Vietnam’s Law on Marriage and Family sets the minimum legal age for marriage at 18 for women and 20 for men, but many members of Vietnam's 54 ethnic minority communities continue to ignore the law.
In 2014, about 11% of the nation's female minors were married (up 2% from 2011) according to data that the United Nations Children's Fund (UNICEF) updated in June.
Recent findings from the National Committee for Ethnic Minorities revealed child marriage rate among the ethnic minorities was 26.6% last year. Up to 73% of minors in the O Du ethnic minority community married before the age of consent, followed by 59.7% of minors surveyed in the H'Mong community.
Roughly half of the minors in smaller tribal populations like the Xing Mun, Ha Ra and Brau engage in the same practice.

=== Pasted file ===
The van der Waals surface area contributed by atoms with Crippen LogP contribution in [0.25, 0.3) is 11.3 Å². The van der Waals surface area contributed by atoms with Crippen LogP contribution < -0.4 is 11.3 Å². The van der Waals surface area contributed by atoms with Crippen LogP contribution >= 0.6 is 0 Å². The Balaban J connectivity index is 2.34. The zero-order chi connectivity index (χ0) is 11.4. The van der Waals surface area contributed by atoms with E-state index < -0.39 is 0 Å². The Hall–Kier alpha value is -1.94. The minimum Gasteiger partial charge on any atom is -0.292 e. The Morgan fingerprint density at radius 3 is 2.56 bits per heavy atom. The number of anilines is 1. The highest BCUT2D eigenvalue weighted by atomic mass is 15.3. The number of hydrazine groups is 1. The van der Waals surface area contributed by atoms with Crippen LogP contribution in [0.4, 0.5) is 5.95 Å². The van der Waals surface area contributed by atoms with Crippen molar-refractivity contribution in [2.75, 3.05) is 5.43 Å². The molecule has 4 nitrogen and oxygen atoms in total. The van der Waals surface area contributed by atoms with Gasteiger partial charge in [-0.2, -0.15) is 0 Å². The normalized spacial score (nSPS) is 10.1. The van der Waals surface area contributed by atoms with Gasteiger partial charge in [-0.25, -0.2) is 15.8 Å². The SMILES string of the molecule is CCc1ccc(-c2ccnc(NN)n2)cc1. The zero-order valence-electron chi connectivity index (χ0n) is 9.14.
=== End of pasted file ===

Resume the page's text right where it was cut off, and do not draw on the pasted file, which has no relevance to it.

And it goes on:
Do Thi Quynh Huong, a top official from the Ministry of Health attributed the problem to outdated customs that force children to marry young, coupled with a lack of awareness about reproductive health.
Due to child marriage, Huong says many young women die during childbirth. The average age in many ethnic minority communities is around 45.
Child marriages also results in numerous problems like household poverty, lack of access to education, family break-ups and child neglect.
Nguyen Thi Tu, a top official from the National Committee for Ethnic Minorities, said Vietnam should extend reproductive health education and services to adolescents in their native languages.
“In the northernmost province of Ha Giang, about 28,000 females are illiterate, of which 18,000 can’t speak the national language. It’s time we launched propaganda campaigns in minority languages,” Tu said.
Vietnam aims to effectively end child marriage by 2025 by lowering the figure by 2-3%, annually.